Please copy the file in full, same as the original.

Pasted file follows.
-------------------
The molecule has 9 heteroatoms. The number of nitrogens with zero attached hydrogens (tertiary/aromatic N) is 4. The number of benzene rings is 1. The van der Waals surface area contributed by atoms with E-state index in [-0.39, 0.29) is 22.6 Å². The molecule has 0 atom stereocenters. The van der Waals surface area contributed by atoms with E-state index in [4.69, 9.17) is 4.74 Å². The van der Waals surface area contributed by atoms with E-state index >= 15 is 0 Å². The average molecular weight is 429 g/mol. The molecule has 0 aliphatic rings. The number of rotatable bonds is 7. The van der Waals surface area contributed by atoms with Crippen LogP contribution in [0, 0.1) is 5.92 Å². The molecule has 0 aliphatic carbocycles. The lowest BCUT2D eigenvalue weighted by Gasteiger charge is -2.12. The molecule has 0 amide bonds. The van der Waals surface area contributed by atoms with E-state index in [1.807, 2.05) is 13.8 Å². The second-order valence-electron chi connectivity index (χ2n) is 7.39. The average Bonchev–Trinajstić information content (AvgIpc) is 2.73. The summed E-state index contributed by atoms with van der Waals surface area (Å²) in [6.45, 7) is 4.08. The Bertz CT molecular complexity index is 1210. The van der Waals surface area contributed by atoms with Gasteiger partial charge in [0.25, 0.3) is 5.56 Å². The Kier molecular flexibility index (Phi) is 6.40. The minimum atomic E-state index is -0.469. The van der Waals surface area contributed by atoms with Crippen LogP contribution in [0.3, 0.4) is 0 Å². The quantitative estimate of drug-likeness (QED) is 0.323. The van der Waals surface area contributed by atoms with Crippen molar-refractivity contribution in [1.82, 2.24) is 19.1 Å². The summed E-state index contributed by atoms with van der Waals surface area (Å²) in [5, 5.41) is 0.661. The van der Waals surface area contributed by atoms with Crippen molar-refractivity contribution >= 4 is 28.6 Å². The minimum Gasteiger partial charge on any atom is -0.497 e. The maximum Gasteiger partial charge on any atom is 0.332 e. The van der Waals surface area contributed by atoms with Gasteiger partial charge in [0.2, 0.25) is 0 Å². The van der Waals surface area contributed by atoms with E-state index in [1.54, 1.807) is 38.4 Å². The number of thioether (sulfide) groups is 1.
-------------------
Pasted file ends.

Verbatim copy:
The molecule has 9 heteroatoms. The number of nitrogens with zero attached hydrogens (tertiary/aromatic N) is 4. The number of benzene rings is 1. The van der Waals surface area contributed by atoms with E-state index in [-0.39, 0.29) is 22.6 Å². The molecule has 0 atom stereocenters. The van der Waals surface area contributed by atoms with E-state index in [4.69, 9.17) is 4.74 Å². The van der Waals surface area contributed by atoms with E-state index >= 15 is 0 Å². The average molecular weight is 429 g/mol. The molecule has 0 aliphatic rings. The number of rotatable bonds is 7. The van der Waals surface area contributed by atoms with Crippen LogP contribution in [0, 0.1) is 5.92 Å². The molecule has 0 aliphatic carbocycles. The lowest BCUT2D eigenvalue weighted by Gasteiger charge is -2.12. The molecule has 0 amide bonds. The van der Waals surface area contributed by atoms with E-state index in [1.807, 2.05) is 13.8 Å². The second-order valence-electron chi connectivity index (χ2n) is 7.39. The average Bonchev–Trinajstić information content (AvgIpc) is 2.73. The summed E-state index contributed by atoms with van der Waals surface area (Å²) in [6.45, 7) is 4.08. The Bertz CT molecular complexity index is 1210. The van der Waals surface area contributed by atoms with Gasteiger partial charge in [0.25, 0.3) is 5.56 Å². The Kier molecular flexibility index (Phi) is 6.40. The minimum atomic E-state index is -0.469. The van der Waals surface area contributed by atoms with Crippen LogP contribution in [0.3, 0.4) is 0 Å². The quantitative estimate of drug-likeness (QED) is 0.323. The van der Waals surface area contributed by atoms with Crippen molar-refractivity contribution in [1.82, 2.24) is 19.1 Å². The summed E-state index contributed by atoms with van der Waals surface area (Å²) in [5, 5.41) is 0.661. The van der Waals surface area contributed by atoms with Crippen molar-refractivity contribution >= 4 is 28.6 Å². The minimum Gasteiger partial charge on any atom is -0.497 e. The maximum Gasteiger partial charge on any atom is 0.332 e. The van der Waals surface area contributed by atoms with Gasteiger partial charge in [0.2, 0.25) is 0 Å². The van der Waals surface area contributed by atoms with E-state index in [1.54, 1.807) is 38.4 Å². The number of thioether (sulfide) groups is 1.